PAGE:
Securitisations are better? I beg to differ

23 Mar 2015 | Richard Kemmish


A response to The Cover's article,'Rabobank's RMBS is cheap to Dutch conditional pass throughs'

Hi Bill,

I don't for one moment disagree that Rabobank is a fantastic credit and a well-run bank. Or for that matter that these are the most pristine of Dutch mortgages. About as good as it gets in the securitisation market.

But your claim that the best of the securitisation market is better than a pretty decent covered bond? Sorry, no.

Firstly, let's look at the credit quality. Rabobank is a great credit but this is a non-recourse instrument, Rabobank would not be allowed to support it if it failed.  So that isn't of much relevance. In fact, could Rabobank's high quality count against them? In extremis, I personally believe that the regulator would be more likely to insist that a G-SIB with multiple funding sources - and therefore no reliance on this particular instrument to fund their day to day activities - actually does what they are supposed to and steps away from the structure.

Of course being a good credit means Rabo are more likely to survive a downturn and continue to be around to service the mortgages. But under the resolution directive almost all banks will survive as operating entities even if they go around defaulting on their debt. And this is Holland, where high quality back-up servicers are ten-a-penny.

Then there are the assets. Again securitisation is about risk transfer, covered bonds about recourse. We tend to think about recourse in terms of the financial claim against the covered bond originator but in practice their obligation to maintain the pool at pristine levels is far, far more important to the credit quality of the bond.  Look at any society which has seen a disastrous downturn in their mortgage market and guess what? The cover pools of the covered bonds are pristine, those for securitisations are bruised and bloodied. This isn't because of issuer choice - in some cases the issuers have used both instruments and have at the same time a failing securitisation and a pristine covered bond on their hands - but because of the rule book. They have to top up the covered bond, they have to step away from the securitisation.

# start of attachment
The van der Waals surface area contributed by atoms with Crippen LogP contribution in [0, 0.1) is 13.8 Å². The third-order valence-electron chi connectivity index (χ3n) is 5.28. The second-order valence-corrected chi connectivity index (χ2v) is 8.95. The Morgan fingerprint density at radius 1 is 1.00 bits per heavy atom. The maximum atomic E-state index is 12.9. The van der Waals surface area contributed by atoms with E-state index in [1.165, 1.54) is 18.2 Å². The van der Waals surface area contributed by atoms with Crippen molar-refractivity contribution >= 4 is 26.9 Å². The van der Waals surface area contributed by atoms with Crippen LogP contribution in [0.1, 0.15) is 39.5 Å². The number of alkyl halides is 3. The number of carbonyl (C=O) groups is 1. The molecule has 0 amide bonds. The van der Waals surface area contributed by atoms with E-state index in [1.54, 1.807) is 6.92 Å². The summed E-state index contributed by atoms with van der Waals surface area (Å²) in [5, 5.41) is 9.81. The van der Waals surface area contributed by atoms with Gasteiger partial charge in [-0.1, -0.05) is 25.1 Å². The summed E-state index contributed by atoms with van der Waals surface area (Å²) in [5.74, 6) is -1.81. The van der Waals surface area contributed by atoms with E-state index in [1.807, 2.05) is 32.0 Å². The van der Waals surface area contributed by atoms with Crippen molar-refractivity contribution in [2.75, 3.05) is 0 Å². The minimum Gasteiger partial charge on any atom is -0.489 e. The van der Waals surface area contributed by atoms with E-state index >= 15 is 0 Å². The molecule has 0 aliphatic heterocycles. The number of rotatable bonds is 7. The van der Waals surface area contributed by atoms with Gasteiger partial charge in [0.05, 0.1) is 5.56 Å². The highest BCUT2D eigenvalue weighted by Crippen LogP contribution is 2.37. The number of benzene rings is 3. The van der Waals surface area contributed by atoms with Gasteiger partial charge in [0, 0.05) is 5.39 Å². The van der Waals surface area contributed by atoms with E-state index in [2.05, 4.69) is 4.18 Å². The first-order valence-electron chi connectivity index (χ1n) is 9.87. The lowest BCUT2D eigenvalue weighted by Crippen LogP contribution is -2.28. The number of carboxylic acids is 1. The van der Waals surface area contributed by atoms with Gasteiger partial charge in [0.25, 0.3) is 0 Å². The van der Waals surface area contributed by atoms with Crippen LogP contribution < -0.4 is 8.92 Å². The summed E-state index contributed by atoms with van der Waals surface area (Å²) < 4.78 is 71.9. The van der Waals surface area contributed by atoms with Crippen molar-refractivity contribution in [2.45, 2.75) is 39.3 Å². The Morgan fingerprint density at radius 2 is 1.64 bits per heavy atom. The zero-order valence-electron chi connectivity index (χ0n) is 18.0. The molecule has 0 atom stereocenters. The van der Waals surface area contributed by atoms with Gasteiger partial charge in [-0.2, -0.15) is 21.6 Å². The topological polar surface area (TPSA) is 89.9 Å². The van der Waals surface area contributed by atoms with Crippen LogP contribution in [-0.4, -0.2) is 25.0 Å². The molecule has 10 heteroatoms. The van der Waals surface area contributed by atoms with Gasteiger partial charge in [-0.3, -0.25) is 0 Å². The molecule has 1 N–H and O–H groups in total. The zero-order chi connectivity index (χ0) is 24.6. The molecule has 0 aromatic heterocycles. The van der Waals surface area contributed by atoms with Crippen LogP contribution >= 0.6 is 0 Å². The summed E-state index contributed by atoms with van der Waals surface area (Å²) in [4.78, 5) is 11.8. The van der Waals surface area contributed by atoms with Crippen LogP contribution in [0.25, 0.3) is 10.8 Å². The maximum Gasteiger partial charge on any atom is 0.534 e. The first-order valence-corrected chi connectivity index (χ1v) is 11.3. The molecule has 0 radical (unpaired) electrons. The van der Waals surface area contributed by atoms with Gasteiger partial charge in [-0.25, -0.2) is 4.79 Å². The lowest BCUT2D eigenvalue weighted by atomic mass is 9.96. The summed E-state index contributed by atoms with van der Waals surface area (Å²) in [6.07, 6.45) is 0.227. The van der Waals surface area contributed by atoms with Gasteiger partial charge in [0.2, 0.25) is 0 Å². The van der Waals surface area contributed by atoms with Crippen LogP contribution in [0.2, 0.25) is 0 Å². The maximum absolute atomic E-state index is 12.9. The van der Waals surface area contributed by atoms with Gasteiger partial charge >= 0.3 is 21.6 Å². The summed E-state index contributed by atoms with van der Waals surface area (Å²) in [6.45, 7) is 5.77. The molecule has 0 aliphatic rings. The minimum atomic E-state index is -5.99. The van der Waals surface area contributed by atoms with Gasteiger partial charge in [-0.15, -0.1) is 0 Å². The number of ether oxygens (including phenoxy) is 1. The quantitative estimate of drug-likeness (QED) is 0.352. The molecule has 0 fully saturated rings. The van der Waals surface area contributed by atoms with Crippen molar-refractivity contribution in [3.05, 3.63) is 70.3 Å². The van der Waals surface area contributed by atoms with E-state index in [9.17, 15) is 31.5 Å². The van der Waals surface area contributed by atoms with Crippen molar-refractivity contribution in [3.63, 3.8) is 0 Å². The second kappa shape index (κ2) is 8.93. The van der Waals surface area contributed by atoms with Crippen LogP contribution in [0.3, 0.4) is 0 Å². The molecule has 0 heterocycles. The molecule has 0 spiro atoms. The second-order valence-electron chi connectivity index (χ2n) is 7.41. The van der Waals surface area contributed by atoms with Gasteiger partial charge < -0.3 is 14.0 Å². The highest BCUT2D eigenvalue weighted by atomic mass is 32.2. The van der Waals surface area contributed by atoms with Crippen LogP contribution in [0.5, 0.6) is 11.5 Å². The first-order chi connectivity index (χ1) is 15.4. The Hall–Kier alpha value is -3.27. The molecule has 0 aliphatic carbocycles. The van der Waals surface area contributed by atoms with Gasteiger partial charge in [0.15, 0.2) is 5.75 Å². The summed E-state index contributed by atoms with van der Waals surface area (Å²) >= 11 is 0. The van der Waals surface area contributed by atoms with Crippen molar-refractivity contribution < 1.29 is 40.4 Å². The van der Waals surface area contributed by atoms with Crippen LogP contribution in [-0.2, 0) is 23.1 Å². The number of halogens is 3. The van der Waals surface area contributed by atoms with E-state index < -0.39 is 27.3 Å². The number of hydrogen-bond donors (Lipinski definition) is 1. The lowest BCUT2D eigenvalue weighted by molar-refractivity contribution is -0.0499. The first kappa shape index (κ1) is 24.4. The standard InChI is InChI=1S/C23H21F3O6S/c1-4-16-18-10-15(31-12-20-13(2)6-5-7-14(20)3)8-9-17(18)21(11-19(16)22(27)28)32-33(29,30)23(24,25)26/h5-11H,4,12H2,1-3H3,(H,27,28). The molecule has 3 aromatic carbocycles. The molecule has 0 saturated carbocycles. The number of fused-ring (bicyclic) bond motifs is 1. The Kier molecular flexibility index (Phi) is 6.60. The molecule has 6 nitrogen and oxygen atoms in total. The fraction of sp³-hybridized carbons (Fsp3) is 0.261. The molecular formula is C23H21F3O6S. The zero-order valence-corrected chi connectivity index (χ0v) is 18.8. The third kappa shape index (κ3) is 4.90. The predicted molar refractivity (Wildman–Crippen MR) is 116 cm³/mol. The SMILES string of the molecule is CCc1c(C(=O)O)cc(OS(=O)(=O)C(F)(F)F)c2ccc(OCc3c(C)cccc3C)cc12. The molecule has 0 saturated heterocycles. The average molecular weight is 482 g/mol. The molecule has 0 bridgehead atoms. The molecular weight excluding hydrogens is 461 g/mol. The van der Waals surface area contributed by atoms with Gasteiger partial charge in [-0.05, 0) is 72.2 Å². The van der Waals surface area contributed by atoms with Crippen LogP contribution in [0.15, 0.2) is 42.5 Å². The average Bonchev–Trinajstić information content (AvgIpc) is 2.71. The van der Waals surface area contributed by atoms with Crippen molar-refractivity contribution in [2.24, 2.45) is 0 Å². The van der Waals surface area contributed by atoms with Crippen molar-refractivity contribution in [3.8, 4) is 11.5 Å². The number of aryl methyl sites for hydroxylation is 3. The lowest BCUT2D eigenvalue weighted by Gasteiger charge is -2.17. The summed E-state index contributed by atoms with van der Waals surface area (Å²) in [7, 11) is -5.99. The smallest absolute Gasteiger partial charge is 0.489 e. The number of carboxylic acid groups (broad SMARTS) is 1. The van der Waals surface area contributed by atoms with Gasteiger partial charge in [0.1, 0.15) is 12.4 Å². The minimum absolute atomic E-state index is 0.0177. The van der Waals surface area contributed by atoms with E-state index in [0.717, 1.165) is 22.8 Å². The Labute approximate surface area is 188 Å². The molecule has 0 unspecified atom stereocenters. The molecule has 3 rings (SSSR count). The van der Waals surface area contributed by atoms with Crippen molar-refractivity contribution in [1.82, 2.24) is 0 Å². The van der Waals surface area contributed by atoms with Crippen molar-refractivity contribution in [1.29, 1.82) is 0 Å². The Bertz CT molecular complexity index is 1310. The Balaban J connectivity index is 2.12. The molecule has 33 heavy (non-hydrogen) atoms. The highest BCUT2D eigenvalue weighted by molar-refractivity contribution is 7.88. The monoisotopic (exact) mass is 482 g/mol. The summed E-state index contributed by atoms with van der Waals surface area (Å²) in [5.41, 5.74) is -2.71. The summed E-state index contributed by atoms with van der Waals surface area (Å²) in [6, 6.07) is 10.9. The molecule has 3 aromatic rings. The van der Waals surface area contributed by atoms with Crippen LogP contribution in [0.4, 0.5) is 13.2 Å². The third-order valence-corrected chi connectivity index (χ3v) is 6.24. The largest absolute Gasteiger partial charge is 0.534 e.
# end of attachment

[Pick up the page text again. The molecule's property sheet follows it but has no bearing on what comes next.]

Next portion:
So much for the theory, what about in practice? No, I'm not going to resort to the old 'no defaults in 200 years' argument, I'm simply going to look at the rating transition matrices for the covered bond market and for the securitisation market over the course of the crisis. No comparison. Not even close.

But it isn't all about credit. You imply that the economic structures of the bonds, a 'pass through' and a 'conditional pass through' are the same. Spot the difference? The conditions under which the covered bond becomes a pass through security are very, very remote - more remote than just an issuer event of default. It can be a pass through, like the securitisation but as in so many cases, in covered bond land the absolute worst case, economic collapse, mad-max scenario is that your security is no better than a prime RMBS was on the day that it was launched.

I hate to bring up bad memories, and I know that this is a bit of a sore point for you securitisation-philes but there is the little point about the mark-to-market performance of your bonds during the crisis. Yes, as you so often point out, your prime Dutch RMBS were wonderful credit performers in the (non-existent) Dutch economic downturn. But did you see their price performance? Your bonds were absolutely wonderful, but the market was just so beastly to you.

Securitisation technology is highly sophisticated and very effective but if there aren't any buyers in an extreme stress scenario you have an instrument with the potential to exacerbate systemic stress. The domination of the pre-crisis ABS market by leveraged money was - surely you accept this now? - the real cause of the problem.

Would I buy a high quality RMBS for my pension fund? Absolutely yes. But only because I don't have to mark that to market.

Then there is, as you point out, the better regulatory treatment for covered bonds. But surely given all of the above points this is a justifiable reflection of its better risk characteristics. Regulators aren't in the business of arbitrary support for one asset class over another. Do you suggest that they somehow have favourite asset classes for reasons other than empirical performance?  If they give a preferential risk treatment for one asset class rather than another, it's for a reason.

All the best

Richard


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